Moving between America and Europe, the documentary tells the story of several outspoken moderate Muslims who have waged an often lonely struggle against individuals and organizations that try to advance the Islamist social-political agenda. For their efforts, moderates like the Syrian-born Danish parliamentarian Naser Kader and Arizona physician and activist Zuhdi Jasser have received hateful criticism and even threats of violence. The film also introduces us to the Islamists, ranging from prominent imams to editors of Muslim newspapers to street toughs in groups like Hizb ut-Tahrir. We learn about the Islamists' efforts to fan controversies or to create "parallel societies" in which Islamic law replaces secular civic law. We even hear these champions of enforced puritanism denounce the moderates as extremists.
For the moment, though, only a small circle of viewers, including some members of Congress who attended a screening last week, will have a chance to judge whether the treatment is fair. While the film's producers contend that their documentary has effectively been spiked, WETA spokesperson Mary Stewart says that it will still be considered if the filmmakers make changes that "are not very drastic."
But the extent and nature of the changes and, in some cases, the questionable objectivity of advisers who proposed them are precisely what have the filmmakers up in arms. All reflect what they charge is an "ideological vendetta" directed against not only the film's point of view but also two of its producers, Frank Gaffney and Alex Alexiev, both senior staffers in a conservative Washington advocacy group, the Center for Security Policy. The film's third producer, Martyn Burke, a Canadian filmmaker who describes himself as a JFK Democrat, says the Corporation for Public Broadcasting, the original funder, selected Islam vs. Islamists for the series before handing all the films over to WETA. PBS responds that the CPB selections were based on rough cuts of the films and in any case are not binding on WETA.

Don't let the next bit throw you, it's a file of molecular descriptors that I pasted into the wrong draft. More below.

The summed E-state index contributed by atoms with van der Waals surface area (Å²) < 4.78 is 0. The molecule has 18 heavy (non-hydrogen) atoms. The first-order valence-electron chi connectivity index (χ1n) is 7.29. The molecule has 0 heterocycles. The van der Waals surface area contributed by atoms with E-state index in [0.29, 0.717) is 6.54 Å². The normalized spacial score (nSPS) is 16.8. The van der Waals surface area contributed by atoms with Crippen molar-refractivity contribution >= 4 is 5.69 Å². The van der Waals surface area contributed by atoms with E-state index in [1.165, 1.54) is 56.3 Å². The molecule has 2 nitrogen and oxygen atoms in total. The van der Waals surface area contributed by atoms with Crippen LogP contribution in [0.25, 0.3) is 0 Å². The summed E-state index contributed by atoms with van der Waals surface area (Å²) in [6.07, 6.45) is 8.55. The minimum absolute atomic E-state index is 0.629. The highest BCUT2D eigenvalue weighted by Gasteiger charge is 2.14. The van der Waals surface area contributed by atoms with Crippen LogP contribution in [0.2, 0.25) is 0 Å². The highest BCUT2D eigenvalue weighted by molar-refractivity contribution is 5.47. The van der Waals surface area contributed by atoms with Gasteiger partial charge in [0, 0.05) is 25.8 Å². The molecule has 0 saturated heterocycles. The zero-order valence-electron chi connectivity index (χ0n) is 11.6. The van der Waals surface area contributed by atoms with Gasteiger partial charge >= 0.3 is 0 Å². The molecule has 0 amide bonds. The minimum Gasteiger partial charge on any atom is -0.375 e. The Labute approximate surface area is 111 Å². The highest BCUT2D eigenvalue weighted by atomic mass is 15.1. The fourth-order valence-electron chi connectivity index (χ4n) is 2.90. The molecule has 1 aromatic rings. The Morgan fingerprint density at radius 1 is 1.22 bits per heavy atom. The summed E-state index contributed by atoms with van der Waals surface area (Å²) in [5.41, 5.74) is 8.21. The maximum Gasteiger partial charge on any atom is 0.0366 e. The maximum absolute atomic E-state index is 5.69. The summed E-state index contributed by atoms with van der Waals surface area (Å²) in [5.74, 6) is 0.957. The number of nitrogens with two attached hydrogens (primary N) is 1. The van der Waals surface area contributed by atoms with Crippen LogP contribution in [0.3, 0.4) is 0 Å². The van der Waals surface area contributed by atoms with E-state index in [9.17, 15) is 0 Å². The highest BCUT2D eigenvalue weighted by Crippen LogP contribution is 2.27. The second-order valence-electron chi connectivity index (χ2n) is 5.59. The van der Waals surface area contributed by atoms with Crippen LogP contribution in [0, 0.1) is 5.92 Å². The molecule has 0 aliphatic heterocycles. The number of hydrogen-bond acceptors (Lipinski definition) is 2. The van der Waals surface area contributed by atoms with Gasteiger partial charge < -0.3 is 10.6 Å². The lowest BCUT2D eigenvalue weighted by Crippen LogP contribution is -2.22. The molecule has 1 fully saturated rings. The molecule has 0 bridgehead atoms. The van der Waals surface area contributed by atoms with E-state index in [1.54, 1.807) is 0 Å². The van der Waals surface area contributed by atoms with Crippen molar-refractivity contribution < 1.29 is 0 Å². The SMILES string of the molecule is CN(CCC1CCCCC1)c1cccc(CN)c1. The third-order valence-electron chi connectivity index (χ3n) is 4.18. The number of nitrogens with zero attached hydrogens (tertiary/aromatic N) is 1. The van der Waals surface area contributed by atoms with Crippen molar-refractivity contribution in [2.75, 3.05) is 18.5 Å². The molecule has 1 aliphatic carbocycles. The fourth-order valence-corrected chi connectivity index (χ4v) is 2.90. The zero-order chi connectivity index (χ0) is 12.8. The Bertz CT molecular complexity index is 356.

More significantly, though, Burke claims that the criticism from series producers Leo Eaton and Jeff Bieber was far from minor-and even included a critique of the Nation of Islam segment by a reviewer who supports the black separatist group.
In memos to the filmmakers, the producers called for two substantial changes. The first was for a stronger narrative arc in order to clarify the point of the film. "What do you want your audience to think/feel at the end (other than a fear of all Muslim organizations that aren't liberal and western)?" Eaton asked. Eaton also found the "voice" too alarmist for a "fair and accurate documentary looking at today's struggle between forces of moderation and extremism."
Criticism. It is easy to see some merit in the criticisms. The film is long on ominous music, and it might have attempted to capture some sense of where the "silent majority" of Muslims stand. Burke, for his part, says that he tried to respond to the objections without betraying his journalistic integrity.
Which raises the salient question: What constitutes balance when depicting Muslim moderates and Islamists? Series host Robert MacNeil faulted the film for presenting only firebrand fundamentalist imams, which is almost like saying that the moderate imams portrayed somehow don't count as real Muslims. However unintentionally, MacNeil echoes what Islamists often say about outspoken liberal or moderate Muslims: that they aren't authentic believers.
One might also ask why such exacting standards of balance were not imposed on some of the other films in the series, notably The Muslim Americans. Panned as "dull" and "misleading" by the New York Times, it offers as a model of moderation a prominent California imam whose pre-9/11 preaching was, some critics charge, anything but moderate.
Flawed but important, Islam vs. Islamists deserves the verdict of a larger audience.